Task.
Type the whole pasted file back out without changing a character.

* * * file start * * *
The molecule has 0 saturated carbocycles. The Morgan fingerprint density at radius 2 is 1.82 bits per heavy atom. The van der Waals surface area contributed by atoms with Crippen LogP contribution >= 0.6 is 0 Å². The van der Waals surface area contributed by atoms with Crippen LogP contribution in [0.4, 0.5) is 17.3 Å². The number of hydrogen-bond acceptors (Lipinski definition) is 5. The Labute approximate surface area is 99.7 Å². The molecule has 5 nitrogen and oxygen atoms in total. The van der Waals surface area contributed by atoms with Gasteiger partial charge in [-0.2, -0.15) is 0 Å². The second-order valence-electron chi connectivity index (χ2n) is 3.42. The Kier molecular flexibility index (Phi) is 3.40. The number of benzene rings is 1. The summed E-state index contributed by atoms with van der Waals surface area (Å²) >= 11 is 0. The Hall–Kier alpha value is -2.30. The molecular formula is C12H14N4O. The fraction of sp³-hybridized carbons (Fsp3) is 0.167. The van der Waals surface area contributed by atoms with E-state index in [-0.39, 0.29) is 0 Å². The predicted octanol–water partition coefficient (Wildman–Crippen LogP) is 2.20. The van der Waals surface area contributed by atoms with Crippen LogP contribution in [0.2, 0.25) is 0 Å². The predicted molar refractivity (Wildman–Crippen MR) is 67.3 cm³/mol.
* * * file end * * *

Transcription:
The molecule has 0 saturated carbocycles. The Morgan fingerprint density at radius 2 is 1.82 bits per heavy atom. The van der Waals surface area contributed by atoms with Crippen LogP contribution >= 0.6 is 0 Å². The van der Waals surface area contributed by atoms with Crippen LogP contribution in [0.4, 0.5) is 17.3 Å². The number of hydrogen-bond acceptors (Lipinski definition) is 5. The Labute approximate surface area is 99.7 Å². The molecule has 5 nitrogen and oxygen atoms in total. The van der Waals surface area contributed by atoms with Gasteiger partial charge in [-0.2, -0.15) is 0 Å². The second-order valence-electron chi connectivity index (χ2n) is 3.42. The Kier molecular flexibility index (Phi) is 3.40. The number of benzene rings is 1. The summed E-state index contributed by atoms with van der Waals surface area (Å²) >= 11 is 0. The Hall–Kier alpha value is -2.30. The molecular formula is C12H14N4O. The fraction of sp³-hybridized carbons (Fsp3) is 0.167. The van der Waals surface area contributed by atoms with E-state index in [-0.39, 0.29) is 0 Å². The predicted octanol–water partition coefficient (Wildman–Crippen LogP) is 2.20. The van der Waals surface area contributed by atoms with Crippen LogP contribution in [0.2, 0.25) is 0 Å². The predicted molar refractivity (Wildman–Crippen MR) is 67.3 cm³/mol.